It’s like our own little version of Clash of the Titans, a battle of “rich people vs. rich people,” as at least one person quipped when they heard Friday’s offer.
Riverside Casino owner Dan Kehl’s announcement — that he would build a $30 million riverfront water park and event center in Cedar Rapids if Linn County voters shut down Tuesday’s casino vote — had us mere mortals buzzing.
Which would we rather have, a water park or casino? KCRG-TV9 asked people to weigh in on Twitter. Responses were mixed. Some thought a water park would bring more visitors, others thought a casino would make more money. Some liked the family friendliness of Kehl’s idea. Others weren’t convinced.
I’m not a Linn County voter and I don’t have strong feelings about casinos. Anyway, as Just Say No Casino spokesman Todd Henderson said last week during our Insights on Iowa podcast, Tuesday’s vote isn’t a referendum on gaming, it’s a vote about a specific proposal. I don’t have a horse in that race. But Kehl does. He estimates a Cedar Rapids casino would eat about 30 percent of his business. Hence, the generous offer.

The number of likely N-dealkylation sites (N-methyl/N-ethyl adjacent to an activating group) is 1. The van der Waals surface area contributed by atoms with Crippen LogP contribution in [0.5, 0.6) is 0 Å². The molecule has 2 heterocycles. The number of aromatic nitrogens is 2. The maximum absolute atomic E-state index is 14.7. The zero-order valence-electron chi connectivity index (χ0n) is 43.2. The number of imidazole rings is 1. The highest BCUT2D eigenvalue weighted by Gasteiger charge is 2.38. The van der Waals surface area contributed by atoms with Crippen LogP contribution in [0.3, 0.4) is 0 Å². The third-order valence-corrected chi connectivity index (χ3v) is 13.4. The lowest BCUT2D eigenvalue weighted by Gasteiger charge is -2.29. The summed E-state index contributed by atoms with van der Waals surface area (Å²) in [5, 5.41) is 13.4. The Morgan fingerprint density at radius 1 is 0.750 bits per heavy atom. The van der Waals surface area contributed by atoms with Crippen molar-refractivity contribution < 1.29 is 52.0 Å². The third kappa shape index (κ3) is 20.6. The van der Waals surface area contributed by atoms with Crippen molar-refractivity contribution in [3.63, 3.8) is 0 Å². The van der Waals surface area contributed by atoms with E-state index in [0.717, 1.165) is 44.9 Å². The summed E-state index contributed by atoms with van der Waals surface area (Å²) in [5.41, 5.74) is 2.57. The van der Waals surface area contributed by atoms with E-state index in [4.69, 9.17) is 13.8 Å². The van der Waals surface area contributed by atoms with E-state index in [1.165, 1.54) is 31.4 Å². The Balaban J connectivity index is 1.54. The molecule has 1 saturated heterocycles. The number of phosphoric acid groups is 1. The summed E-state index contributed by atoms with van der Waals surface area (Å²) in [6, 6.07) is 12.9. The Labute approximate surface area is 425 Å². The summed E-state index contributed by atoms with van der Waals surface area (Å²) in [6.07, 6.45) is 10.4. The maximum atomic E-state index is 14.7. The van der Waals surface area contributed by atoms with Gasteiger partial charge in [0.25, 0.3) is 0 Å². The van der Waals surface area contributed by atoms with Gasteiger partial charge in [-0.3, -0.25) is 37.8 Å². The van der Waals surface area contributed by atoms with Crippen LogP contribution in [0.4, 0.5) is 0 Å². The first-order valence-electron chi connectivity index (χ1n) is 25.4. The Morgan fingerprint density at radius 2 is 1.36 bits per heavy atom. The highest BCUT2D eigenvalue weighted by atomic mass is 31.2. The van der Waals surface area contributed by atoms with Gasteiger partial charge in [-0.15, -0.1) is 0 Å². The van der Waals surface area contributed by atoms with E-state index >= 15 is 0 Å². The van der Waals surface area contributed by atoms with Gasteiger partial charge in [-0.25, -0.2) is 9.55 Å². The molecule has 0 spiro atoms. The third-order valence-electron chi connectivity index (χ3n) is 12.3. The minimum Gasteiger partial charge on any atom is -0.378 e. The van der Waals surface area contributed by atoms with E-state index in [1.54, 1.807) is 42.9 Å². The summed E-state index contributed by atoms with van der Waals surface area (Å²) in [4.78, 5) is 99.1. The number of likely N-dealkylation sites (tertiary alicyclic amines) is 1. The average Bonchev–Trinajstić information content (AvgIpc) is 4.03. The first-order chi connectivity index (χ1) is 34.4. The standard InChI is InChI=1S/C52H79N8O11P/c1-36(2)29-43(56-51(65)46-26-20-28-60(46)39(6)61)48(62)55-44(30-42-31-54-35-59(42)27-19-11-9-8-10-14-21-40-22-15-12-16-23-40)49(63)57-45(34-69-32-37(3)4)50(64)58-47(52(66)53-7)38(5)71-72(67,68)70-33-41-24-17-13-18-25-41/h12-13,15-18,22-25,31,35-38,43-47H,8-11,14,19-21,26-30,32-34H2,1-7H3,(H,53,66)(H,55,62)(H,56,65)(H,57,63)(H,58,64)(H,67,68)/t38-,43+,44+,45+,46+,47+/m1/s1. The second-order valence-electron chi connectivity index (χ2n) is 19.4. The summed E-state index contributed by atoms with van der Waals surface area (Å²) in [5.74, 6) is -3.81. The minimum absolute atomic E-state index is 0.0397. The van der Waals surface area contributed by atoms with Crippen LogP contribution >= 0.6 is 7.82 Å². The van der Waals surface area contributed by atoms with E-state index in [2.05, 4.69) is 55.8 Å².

Already in the lead-up to Tuesday’s election, we’ve listened to grand promises and dire predictions about what will happen if voters say yes, knowing full well the reality will fall somewhere in between. We’ve had the push polls and character attacks we’ve come to expect in any election with stakes higher than choosing a high school homecoming court.
We’ve been bombarded by TV ads bankrolled by moneyed interests and featuring “regular folks” trying to persuade us to their cause. Heck, Kehl already sank more than a half-million dollars into the Just Say No campaign — we hardly raised an eyebrow.
Friday, we were introduced to a new campaign tactic — the thinly veiled bribe. We’ll find out soon enough how many voters are buying.
And I can’t help but wonder what voters would have said if they’d been asked in the first place what the city should do with that bit of land down on First Street NW. If they’d had a chance to weigh in on the idea of a casino — any casino — not just one group’s proposal.
We hear a lot these days about governments picking winners and losers. I guess it’s voters’ turn.
To an outside observer with nothing at stake, Tuesday’s vote is looking less and less like a referendum, and more like choosing sides.
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